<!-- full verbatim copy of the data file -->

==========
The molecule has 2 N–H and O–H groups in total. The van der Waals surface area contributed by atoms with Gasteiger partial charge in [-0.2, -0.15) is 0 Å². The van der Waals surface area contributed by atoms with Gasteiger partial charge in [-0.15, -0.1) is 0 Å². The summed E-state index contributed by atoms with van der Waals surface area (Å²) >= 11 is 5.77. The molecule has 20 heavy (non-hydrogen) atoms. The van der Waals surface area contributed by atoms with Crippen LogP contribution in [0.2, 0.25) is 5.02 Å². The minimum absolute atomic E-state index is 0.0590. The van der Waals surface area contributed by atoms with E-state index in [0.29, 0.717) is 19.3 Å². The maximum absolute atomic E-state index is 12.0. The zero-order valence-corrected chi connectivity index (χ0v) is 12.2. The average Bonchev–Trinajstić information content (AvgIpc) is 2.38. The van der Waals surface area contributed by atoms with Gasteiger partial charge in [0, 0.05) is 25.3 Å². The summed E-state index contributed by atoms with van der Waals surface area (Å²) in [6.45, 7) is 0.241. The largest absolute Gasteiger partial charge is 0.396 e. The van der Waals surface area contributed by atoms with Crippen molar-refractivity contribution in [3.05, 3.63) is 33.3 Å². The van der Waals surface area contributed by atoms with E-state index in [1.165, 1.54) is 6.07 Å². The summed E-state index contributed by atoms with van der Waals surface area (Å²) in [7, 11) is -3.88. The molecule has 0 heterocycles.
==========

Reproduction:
The molecule has 2 N–H and O–H groups in total. The van der Waals surface area contributed by atoms with Gasteiger partial charge in [-0.2, -0.15) is 0 Å². The van der Waals surface area contributed by atoms with Gasteiger partial charge in [-0.15, -0.1) is 0 Å². The summed E-state index contributed by atoms with van der Waals surface area (Å²) >= 11 is 5.77. The molecule has 20 heavy (non-hydrogen) atoms. The van der Waals surface area contributed by atoms with Crippen LogP contribution in [0.2, 0.25) is 5.02 Å². The minimum absolute atomic E-state index is 0.0590. The van der Waals surface area contributed by atoms with E-state index in [0.29, 0.717) is 19.3 Å². The maximum absolute atomic E-state index is 12.0. The zero-order valence-corrected chi connectivity index (χ0v) is 12.2. The average Bonchev–Trinajstić information content (AvgIpc) is 2.38. The van der Waals surface area contributed by atoms with Gasteiger partial charge in [0, 0.05) is 25.3 Å². The summed E-state index contributed by atoms with van der Waals surface area (Å²) in [6.45, 7) is 0.241. The largest absolute Gasteiger partial charge is 0.396 e. The van der Waals surface area contributed by atoms with Crippen molar-refractivity contribution in [3.05, 3.63) is 33.3 Å². The van der Waals surface area contributed by atoms with E-state index in [1.165, 1.54) is 6.07 Å². The summed E-state index contributed by atoms with van der Waals surface area (Å²) in [7, 11) is -3.88. The molecule has 0 heterocycles.